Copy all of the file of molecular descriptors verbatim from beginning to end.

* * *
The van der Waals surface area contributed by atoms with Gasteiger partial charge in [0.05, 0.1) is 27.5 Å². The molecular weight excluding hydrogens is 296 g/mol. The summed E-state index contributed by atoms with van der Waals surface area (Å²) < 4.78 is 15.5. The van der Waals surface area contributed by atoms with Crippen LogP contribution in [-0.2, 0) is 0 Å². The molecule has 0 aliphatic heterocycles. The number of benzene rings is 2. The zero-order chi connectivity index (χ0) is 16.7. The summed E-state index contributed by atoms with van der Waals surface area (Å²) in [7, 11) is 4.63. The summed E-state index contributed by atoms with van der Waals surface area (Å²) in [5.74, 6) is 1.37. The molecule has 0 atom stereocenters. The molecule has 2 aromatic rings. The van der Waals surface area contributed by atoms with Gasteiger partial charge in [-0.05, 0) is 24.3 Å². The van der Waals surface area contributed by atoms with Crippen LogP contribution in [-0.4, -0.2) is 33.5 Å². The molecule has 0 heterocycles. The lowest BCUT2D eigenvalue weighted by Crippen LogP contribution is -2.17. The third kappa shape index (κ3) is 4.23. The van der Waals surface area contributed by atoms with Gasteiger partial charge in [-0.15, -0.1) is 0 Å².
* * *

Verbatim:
The van der Waals surface area contributed by atoms with Gasteiger partial charge in [0.05, 0.1) is 27.5 Å². The molecular weight excluding hydrogens is 296 g/mol. The summed E-state index contributed by atoms with van der Waals surface area (Å²) < 4.78 is 15.5. The van der Waals surface area contributed by atoms with Crippen LogP contribution in [-0.2, 0) is 0 Å². The molecule has 0 aliphatic heterocycles. The number of benzene rings is 2. The zero-order chi connectivity index (χ0) is 16.7. The summed E-state index contributed by atoms with van der Waals surface area (Å²) in [7, 11) is 4.63. The summed E-state index contributed by atoms with van der Waals surface area (Å²) in [5.74, 6) is 1.37. The molecule has 0 atom stereocenters. The molecule has 2 aromatic rings. The van der Waals surface area contributed by atoms with Gasteiger partial charge in [-0.05, 0) is 24.3 Å². The van der Waals surface area contributed by atoms with Crippen LogP contribution in [-0.4, -0.2) is 33.5 Å². The molecule has 0 heterocycles. The lowest BCUT2D eigenvalue weighted by Crippen LogP contribution is -2.17. The third kappa shape index (κ3) is 4.23. The van der Waals surface area contributed by atoms with Gasteiger partial charge in [-0.15, -0.1) is 0 Å².